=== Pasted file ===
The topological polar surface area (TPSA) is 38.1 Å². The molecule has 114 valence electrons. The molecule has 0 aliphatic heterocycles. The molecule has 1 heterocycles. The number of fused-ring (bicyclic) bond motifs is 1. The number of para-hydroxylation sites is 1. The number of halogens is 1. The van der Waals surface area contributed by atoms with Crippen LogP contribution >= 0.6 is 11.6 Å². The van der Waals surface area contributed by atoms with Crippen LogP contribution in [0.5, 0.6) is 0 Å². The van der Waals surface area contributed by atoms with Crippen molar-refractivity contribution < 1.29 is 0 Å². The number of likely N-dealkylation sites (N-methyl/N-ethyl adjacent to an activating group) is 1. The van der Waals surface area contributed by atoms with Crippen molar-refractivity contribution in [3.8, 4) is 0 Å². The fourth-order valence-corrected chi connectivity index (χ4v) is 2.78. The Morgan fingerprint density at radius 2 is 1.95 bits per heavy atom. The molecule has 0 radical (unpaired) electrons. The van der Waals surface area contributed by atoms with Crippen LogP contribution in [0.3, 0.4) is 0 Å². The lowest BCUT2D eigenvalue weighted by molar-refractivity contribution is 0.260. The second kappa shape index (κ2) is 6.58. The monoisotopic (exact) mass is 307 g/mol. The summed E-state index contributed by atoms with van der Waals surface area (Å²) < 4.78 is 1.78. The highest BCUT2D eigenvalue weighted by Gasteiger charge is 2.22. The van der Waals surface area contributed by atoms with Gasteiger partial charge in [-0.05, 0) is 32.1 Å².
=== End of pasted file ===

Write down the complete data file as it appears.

The topological polar surface area (TPSA) is 38.1 Å². The molecule has 114 valence electrons. The molecule has 0 aliphatic heterocycles. The molecule has 1 heterocycles. The number of fused-ring (bicyclic) bond motifs is 1. The number of para-hydroxylation sites is 1. The number of halogens is 1. The van der Waals surface area contributed by atoms with Crippen LogP contribution >= 0.6 is 11.6 Å². The van der Waals surface area contributed by atoms with Crippen LogP contribution in [0.5, 0.6) is 0 Å². The van der Waals surface area contributed by atoms with Crippen molar-refractivity contribution < 1.29 is 0 Å². The number of likely N-dealkylation sites (N-methyl/N-ethyl adjacent to an activating group) is 1. The van der Waals surface area contributed by atoms with Crippen molar-refractivity contribution in [3.8, 4) is 0 Å². The fourth-order valence-corrected chi connectivity index (χ4v) is 2.78. The Morgan fingerprint density at radius 2 is 1.95 bits per heavy atom. The molecule has 0 radical (unpaired) electrons. The van der Waals surface area contributed by atoms with Crippen LogP contribution in [0.3, 0.4) is 0 Å². The lowest BCUT2D eigenvalue weighted by molar-refractivity contribution is 0.260. The second kappa shape index (κ2) is 6.58. The monoisotopic (exact) mass is 307 g/mol. The summed E-state index contributed by atoms with van der Waals surface area (Å²) < 4.78 is 1.78. The highest BCUT2D eigenvalue weighted by Gasteiger charge is 2.22. The van der Waals surface area contributed by atoms with Gasteiger partial charge in [-0.05, 0) is 32.1 Å².